Pakistan 99 (Broad 4-36) and 365 (Azhar 157, Panesar 5-124) beat England 141 (Strauss 56, Rehman 5-40) and 252 (Prior 49*, Gul 4-61, Ajmal 4-67) by 71 runs Scorecard and ball-by-ball details
Pakistan duly completed their first clean sweep against England in a Test series, an extraordinary achievement for a side with no home to call its own, a side that lives out of a suitcase and does it rather well. Along with the socks and the toothpaste they certainly unpacked quite a shock for the No. 1 ranked side.
Twice in a few months, the leading Test side in the world has been found wanting. India were whitewashed in England last summer and now England have suffered a similar humiliation. Test cricket in Asia, described by England's captain, Andrew Strauss, as "the final frontier," has proved as unconquerable as ever.
The sunny disposition of Saeed Ajmal, the Man of the Series, and the stiff-limbed tenacity of Abdur Rehman tormented England to the end. They shared 43 wickets between them in a three-Test series and England barely played a shot in anger. Even after dismissing Pakistan for 99 in their first innings, they could not summon either the method or confidence to prevail. Only when the game was as good as lost did Matt Prior, who has looked likelier than most throughout the series, play with gusto in making an unbeaten 49.
There was plentiful spin for Pakistan's spinners, not quick turn but leaping turn at times when the ball struck the rough. Fittingly, the match finished on an lbw referral as Monty Panesar swept at Rehman, only to find that his retro scoop bat had no magical qualities. DRS upheld the umpire's decision and the all-time record of 43 lbw decisions in a series was equalled.
Until then, Rehman had counted Strauss as his sole success as he bowled unchanged for two sessions, 30 overs sent down with unerring accuracy. He is the sort of spin bowler who looks slightly weary from the outset, but never noticeably tires after that.
The emphasis has been upon spin, but Umar Gul reminded England that the quicker bowlers carried their own threat. His four wickets set the course of the Test unquestionably towards Pakistan. Ian Bell averaged more than 100 last summer, less than 10 in this series and when he slapped a long hop wide of point it summed up his state of mind. Reverse swing accounted for Eoin Morgan, whose dance down the pitch was nothing compared to the merry jig from the wicketkeeper Adnan Akmal, after he had caught it. If Pakistan had doubts about taking the new ball, Gul allayed them as Stuart Broad and Graeme Swann risked all-out attack and got out almost immediately.
Cook had put up statuesque resistance, 187 balls for 49. Along the way he became the second youngest person, at 27 years and 43 days, to reach 6,000 Test runs. Only Sachin Tendulkar has reached the landmark at a younger age. His most attacking shot of the morning, a loft into the leg side against Rehman, caused the bowler to taunt him with applause. He lived on scraps, combating the turning ball with thoughtful defence and numerous works to the leg side and that proved his undoing as a leading edge was brilliantly held by Younis Khan, diving to his left at first slip.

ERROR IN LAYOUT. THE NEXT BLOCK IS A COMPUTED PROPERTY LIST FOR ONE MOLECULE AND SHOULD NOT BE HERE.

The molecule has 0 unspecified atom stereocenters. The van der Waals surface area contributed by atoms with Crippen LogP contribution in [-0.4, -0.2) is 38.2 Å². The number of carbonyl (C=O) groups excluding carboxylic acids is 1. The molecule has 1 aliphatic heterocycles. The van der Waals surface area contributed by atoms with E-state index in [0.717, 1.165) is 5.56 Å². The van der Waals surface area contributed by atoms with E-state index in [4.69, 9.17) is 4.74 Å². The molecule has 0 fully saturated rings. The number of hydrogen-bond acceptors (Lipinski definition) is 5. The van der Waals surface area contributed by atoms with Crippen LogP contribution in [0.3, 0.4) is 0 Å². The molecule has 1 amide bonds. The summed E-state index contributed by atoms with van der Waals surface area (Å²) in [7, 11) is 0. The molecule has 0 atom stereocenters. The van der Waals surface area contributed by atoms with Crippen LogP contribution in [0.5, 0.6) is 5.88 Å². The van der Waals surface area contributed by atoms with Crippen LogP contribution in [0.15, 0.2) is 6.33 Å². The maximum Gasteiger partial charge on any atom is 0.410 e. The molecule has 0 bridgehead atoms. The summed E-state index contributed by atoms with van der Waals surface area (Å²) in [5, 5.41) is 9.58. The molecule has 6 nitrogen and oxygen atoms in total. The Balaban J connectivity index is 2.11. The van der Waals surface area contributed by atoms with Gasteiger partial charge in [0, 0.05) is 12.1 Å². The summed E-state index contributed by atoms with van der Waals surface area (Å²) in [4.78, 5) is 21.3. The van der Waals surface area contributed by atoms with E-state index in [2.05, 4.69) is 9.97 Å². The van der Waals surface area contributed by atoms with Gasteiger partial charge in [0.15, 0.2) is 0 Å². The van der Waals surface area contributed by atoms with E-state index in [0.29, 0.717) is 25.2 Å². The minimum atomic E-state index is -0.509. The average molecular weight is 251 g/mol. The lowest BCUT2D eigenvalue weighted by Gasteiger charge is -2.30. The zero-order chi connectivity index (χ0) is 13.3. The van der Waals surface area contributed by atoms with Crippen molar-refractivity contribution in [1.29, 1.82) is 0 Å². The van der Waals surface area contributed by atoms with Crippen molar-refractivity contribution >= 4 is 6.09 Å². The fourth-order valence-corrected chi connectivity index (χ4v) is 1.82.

England, 36 runs banked the previous evening, needed a further 288 at start of play. Strauss fell in the sixth over of the morning, lbw on the back foot once more. He reviewed it, although he would have been better advised to head smartly for the dressing room. When it comes to captain's reviews Strauss cannot match Misbah-ul-Haq. Misbah was lbw on five occasions in this series and took a review every time. It must be a captain's prerogative.
Without lapses in the field, Pakistan might have won sooner. They had dropped Cook the previous evening, a relatively simple chance to Taufeeq Umar at third slip and Gul's drop in the shadows of the stand at deep square gave him another reprieve as Pakistan lost the efficiency that has characterised their cricket throughout this series. Rehman made his frustration clear when he caught Jonathan Trott at deep square and flung the ball into the turf with feeling at the errors that had gone before.
Kevin Pietersen was bent upon playing enterprisingly. The first ball of the afternoon provided a reminder of his vulnerability when a bat-pad against Rehman flew high past short leg, but he had the fleeting satisfaction of striking him straight for six before Ajmal, from around the wicket, spun one through the gate and beamed at further bounty.
Adnan Akmal's fumble behind the stumps to reprieve Strauss, although not costly as the England captain was out in the next over, was the worst miss of all. Adnan has had a good series behind the stumps and has the opportunity to be Pakistan's first-choice keeper for many years to come but his excitable chatter was at times counterproductive. Strauss' edge flew to him at comfortable height but he put it down. For a few minutes he was quiet and you could hear your ears ringing.
Adnan's cacophony of cries often rent the air for inexplicable reasons. As do parrots, Adnan vocalises for many reasons. He may be excitedly greeting the day or summoning his family at sunset. He may be screeching when he is excited or when he is merely trying it on. He may screech when he thinks things have got too quiet or when he thinks it is his duty to scream. He just likes screeching. At one point he burst out coughing as if in sore need of a lozenge and Trott looked at him in deadpan fashion.
Adnan is also incorrigibly optimistic about reviewing umpiring decisions. "Do it, do it, yes, yes, all good," you could sense him saying from first moment to last. Misbah learned not to take his evidence into consideration and looked askance at him. He will not be looking askance tonight - every Pakistan player will share Adnan's excitement.
David Hopps is the UK editor of ESPNcricinfo